ONLINE GAMING`S REGULATORY BODY, ECOGRA, SUPPORTS STATE POKER BILL `We can help,` says Chief Executive, Andrew Beveridge
The news that a key Bill seeking to legalise online poker in the
state legislature of North Dakota is making good progress has been
welcomed by the online gaming industry`s regulatory body eCommerce and
Online Gaming Regulation and Assurance (www.eCOGRA.org).
The CEO Andrew Beveridge commended Representative Jim Kasper for
sponsoring the legislation, which now moves to the state Senate for
hearing on March 8.
`North Dakota is setting an important state precedent by
introducing legislation that will protect players of this popular card
game through sound and enforced regulations, and has the potential to
make significant contributions to the state economy through taxes and
operational presence on U.S. soil,` he said.
Beveridge went on to reveal that eCOGRA has recently completed
extensive studies of viable online poker regulation in order to add
enforced online poker regulation to its services. `Three of the top
seven poker operations (as rated by PokerPulse.com) have already
started our eGAP inspection process, which is being carried out by one
of the world`s leading audit firms,` he said.
`Player protection is key to the industry’s success. Players can
feel safe in the knowledge that gaming is fair, payouts are timeous and
customer service is superior on all sites certified by eCOGRA. eCOGRA
is now well experienced in designing and applying effective regulation
of gambling operations through rigorous assessment by internationally
recognised audit firms. This verification applies currently to fifty
one online sites that handle much of the international online gaming
market. eCOGRA would be delighted to share its knowledge with state
legislators to further this process.` eCOGRA is already involved with a
number of online gaming jurisdictions, sharing knowledge about
practical and effective regulatory requirements and the methodologies
required to ensure effective monitoring.
Gambling regulation has traditionally been the prerogative of
individual states in North America, a right that has been jealously
guarded despite occasional interference from the federal government.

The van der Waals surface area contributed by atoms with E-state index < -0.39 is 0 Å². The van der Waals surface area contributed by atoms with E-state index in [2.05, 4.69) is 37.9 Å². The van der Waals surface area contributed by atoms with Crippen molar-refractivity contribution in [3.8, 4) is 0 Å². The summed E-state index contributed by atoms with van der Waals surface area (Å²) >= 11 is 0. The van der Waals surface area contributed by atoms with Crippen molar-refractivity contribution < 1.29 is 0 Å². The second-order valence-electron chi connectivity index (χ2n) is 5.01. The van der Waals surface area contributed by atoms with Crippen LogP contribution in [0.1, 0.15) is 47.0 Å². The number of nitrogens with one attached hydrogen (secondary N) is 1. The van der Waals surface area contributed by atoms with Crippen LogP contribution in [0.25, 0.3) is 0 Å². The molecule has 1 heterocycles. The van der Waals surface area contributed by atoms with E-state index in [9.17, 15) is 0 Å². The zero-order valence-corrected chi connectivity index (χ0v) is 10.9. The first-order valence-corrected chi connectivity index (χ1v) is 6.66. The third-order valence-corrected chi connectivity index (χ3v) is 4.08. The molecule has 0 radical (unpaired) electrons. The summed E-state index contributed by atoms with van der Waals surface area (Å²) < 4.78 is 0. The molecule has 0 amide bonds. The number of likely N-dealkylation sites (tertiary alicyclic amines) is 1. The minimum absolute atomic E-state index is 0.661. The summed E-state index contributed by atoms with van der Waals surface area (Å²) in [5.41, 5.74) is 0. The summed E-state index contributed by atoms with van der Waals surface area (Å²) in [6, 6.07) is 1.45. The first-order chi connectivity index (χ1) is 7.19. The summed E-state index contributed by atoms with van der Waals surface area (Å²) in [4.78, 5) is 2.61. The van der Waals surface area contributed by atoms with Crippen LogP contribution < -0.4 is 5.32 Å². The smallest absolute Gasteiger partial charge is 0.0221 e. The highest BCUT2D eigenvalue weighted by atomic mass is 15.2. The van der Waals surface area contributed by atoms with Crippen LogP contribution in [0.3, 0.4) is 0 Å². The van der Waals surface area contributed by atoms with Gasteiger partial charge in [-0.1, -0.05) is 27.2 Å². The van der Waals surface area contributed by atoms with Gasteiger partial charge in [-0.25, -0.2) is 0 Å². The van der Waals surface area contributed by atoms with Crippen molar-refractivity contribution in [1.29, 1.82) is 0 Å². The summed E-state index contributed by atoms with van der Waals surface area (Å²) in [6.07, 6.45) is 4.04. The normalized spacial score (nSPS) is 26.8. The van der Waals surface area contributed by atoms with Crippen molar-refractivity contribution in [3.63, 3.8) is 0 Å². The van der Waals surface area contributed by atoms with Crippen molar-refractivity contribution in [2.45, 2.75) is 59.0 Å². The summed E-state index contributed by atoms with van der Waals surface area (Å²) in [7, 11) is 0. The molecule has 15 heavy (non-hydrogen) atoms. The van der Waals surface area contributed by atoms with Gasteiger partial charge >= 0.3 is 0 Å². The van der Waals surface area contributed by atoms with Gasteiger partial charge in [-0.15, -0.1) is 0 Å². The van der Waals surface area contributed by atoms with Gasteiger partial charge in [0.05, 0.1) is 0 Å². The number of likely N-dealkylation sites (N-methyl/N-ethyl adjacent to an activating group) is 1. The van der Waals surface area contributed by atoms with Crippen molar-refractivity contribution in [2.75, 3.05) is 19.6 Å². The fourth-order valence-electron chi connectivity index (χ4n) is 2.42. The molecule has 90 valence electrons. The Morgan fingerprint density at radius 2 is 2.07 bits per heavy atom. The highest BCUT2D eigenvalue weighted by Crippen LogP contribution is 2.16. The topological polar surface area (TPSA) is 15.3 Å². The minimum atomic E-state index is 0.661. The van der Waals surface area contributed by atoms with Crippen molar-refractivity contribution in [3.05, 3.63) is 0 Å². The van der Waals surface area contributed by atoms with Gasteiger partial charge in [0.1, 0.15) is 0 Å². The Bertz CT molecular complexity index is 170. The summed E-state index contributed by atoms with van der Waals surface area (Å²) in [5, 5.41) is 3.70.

The governor of this progressive state is reported to support the Bill.
The eCOGRA CEO drew attention to comments made earlier this year by
eCOGRA indpendent director Frank Catania. Addressing the National
Council of Legislators from Gaming States, the former director of the
New Jersey Division of Gaming Enforcement observed that 82
jurisdictions worldwide provide some form of regulation for various
types of Internet gaming.
He said, `The ability to do real time auditing makes regulation
easier and more efficient than the systems currently used by the
terrestrial casino regulators. State-of-the-art technology, combined
with proper operating procedures, has proven effective in preventing
minors from gambling online and in combating money laundering. `This
form of gambling cannot be stopped, but it can be effectively regulated
and taxed. State legislators in Illinois and Georgia recently
introduced bills to permit the online sale of lottery tickets.`
Issued by: Andrew Beveridge, CEO
Date: 7 March 2005
Telephone: +44 20 7887 1480
Optional Note for Editors:
eCOGRA is a non-profit, non-partisan body with a full time staff in
London, England. Founded by major online software and casino operator
groups in 2002, the organisation spent some time researching the
concept of regulation with experts throughout the world before
formulating a practical set of requirements essential to fair and
efficient gambling operations, together with an independent inspection
and monitoring system for enforcement.
Approved casinos are identified by a Seal, and commit to a set of
professional operational practices which are independently enforced
through inspection and monitoring by major international business
groups. The infrastructure includes a Fair Gaming Advocate for any
player disputes that cannot be resolved at casino level.
The North Dakota Bill passed the state House on February 16 and now
moves to a hearing in the state Senate in the regional capital Bismarck
on March 8. If it passes, it will position North Dakota as a leader
among American state jurisdictions, regulating the industry to protect
players and generating important taxes. It could set a precedent and
open the door for the first time to online poker operations based on
U.S. soil, with positive effects for local economies. Given the huge
popularity of poker in the United States particularly, where a reported
50 million citizens enjoy this skilled game the potential is